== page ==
Like MSO rivals Comcast and CenturyLink, tier-three provider Arvig invests in fiber and vies for enterprise business' contracts. With a far smaller budget and team, Arvig uses its investment strategy, service offerings and customer satisfaction scores to woo both subscribers and relationships with larger operators.
The employee-owned broadband provider, whose roots date back to 1950, recently extended its fiber network by more than 350 fiber route miles and directly connected the Minneapolis-St. Paul metro area to Omaha, Neb. The goal was to increase diversity and redundancy, and move beyond its Minnesota roots, said David Arvig, vice president and chief operating officer, earlier this month. This was part of a larger deal between Arvig and Windstream in 2018. (See Arvig Extends Fiber Network Throughout Omaha Area.)
Different Speeds for Different Needs
City-based enterprises need fiber-based gigabit broadband, but most rural subscribers garner more than adequate speeds from copper-based infrastructure, says Arvig's Ben Wiechman.
Buying up hundreds of miles of urban fiber places Arvig squarely in competitors' metropolitan territory and further from rural customers, whom Arvig sometimes has to itself. Competition can benefit the smaller operator, Ben Wiechman, director of network strategy and engineering, told Broadband World News.
"It's interesting, when we do market studies of customer satisfaction -- with the same support teams and the same customer-care teams -- we tend to score statistically significantly better in competitive markets where customers have experienced our competition versus non-competitive markets where they feel like we're a monopoly. It's a customer impression, but it's an interesting note," he said. "We focused on hiring experienced sales people who can compare Arvig capabilities to those of typically much larger companies they worked with. We got a lot of good continuity there and that helps us maintain a good relationship with customers, versus Darth Vader companies where sales staff are rotating."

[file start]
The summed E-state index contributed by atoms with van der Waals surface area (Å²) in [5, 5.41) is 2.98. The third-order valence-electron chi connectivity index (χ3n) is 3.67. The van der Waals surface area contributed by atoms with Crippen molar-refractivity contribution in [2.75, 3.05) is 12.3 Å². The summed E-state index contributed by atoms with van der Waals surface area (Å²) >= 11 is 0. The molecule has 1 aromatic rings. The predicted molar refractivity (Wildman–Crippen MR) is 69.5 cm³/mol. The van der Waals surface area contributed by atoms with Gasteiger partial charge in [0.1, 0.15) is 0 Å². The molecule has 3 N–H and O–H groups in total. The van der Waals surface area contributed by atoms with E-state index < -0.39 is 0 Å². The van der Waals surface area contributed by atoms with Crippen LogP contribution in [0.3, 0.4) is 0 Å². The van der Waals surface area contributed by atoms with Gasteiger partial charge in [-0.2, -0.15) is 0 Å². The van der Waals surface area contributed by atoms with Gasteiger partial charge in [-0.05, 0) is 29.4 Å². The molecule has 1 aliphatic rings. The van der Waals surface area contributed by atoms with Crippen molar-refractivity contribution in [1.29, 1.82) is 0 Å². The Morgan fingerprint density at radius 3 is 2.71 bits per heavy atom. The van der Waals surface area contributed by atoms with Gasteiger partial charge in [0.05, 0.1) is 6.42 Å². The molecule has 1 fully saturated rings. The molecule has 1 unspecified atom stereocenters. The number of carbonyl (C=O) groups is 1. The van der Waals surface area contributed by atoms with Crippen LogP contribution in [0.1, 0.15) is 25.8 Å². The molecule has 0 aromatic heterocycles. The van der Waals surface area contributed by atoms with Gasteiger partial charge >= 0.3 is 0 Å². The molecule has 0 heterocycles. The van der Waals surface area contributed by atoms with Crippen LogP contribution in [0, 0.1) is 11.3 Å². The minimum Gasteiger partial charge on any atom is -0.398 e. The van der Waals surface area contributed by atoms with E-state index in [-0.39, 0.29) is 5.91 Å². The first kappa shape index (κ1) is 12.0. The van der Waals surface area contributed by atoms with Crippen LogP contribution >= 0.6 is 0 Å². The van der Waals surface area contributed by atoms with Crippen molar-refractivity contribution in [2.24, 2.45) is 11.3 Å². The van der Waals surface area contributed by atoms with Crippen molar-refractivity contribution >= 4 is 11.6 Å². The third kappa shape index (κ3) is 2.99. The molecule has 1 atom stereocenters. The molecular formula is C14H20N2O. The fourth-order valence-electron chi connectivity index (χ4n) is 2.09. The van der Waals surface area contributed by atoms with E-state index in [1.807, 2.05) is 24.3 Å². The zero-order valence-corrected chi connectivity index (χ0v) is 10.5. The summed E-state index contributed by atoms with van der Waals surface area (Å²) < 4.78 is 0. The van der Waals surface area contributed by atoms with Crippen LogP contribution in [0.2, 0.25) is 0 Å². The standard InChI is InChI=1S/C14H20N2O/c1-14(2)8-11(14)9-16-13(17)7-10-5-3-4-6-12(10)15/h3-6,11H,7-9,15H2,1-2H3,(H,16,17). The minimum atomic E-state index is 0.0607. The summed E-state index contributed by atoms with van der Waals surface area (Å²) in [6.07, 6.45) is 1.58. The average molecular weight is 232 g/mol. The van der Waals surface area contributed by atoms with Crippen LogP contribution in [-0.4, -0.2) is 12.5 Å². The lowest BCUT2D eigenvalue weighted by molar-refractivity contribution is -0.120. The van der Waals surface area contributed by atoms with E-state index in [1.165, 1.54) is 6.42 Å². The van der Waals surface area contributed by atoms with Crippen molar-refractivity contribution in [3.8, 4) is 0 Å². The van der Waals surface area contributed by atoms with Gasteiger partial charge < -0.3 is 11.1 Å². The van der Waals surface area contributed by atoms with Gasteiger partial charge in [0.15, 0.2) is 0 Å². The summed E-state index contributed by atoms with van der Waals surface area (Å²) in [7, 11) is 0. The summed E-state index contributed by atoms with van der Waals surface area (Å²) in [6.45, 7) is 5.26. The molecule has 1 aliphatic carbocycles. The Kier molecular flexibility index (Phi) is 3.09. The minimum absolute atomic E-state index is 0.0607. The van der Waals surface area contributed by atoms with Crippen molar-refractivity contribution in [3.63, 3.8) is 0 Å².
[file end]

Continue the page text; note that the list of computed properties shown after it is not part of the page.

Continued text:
Internal cross-training on products and services, on enhancing existing sales' skills and being selective about the provider's service offerings are also important, said Wiechman. And Arvig also aggressively seeks relationships with large providers that cannot always reach Arvig's rural footprint, for example, he noted.
"If they're looking at carrier Ethernet connectivity for a customer in a metro area, we tried to position ourselves with fiber acquisitions and fiber construction and otherwise to deliver those services on their behalf and actively use them to deliver services to customers that we otherwise would not be able to reach," Wiechman said.
An eye on tech (and budget)
Arvig is heavily investing in fiber, but that does not mean it is -- or plans to soon be -- 100% fiber, Wiechman said. The provider uses a mix of fixed-access broadband solutions, including coax-based VDSL, as well as fiber-based DOCSIS and fixed wireless, he said. Residential subscribers don't need gigabit speeds to use broadband and Arvig can defray capex infrastructure investments over a much longer timeframe, noted Wiechman.
"When we look overall at overall utilization and typical utilization, we feel strongly that customer needs today are met in that 50 to 100-meg tier of service. They will continue to drive that need for bandwidth for consumers, but for the next three to five to potentially seven years, that takes the copper services and pushes fiber deeper to serve copper nodes… and allows us to spread our capital spending for a longer period while continuing to provide a good level of service to customers," he said.
DOCSIS, Wiechman noted, allows Arvig to provide residential subs with high-speed Internet. Full-duplex DOCSIS is not yet part of the operator's plans, but it is "aggressively" deploying D3.1 as a cost-effective way to scale services, he said.
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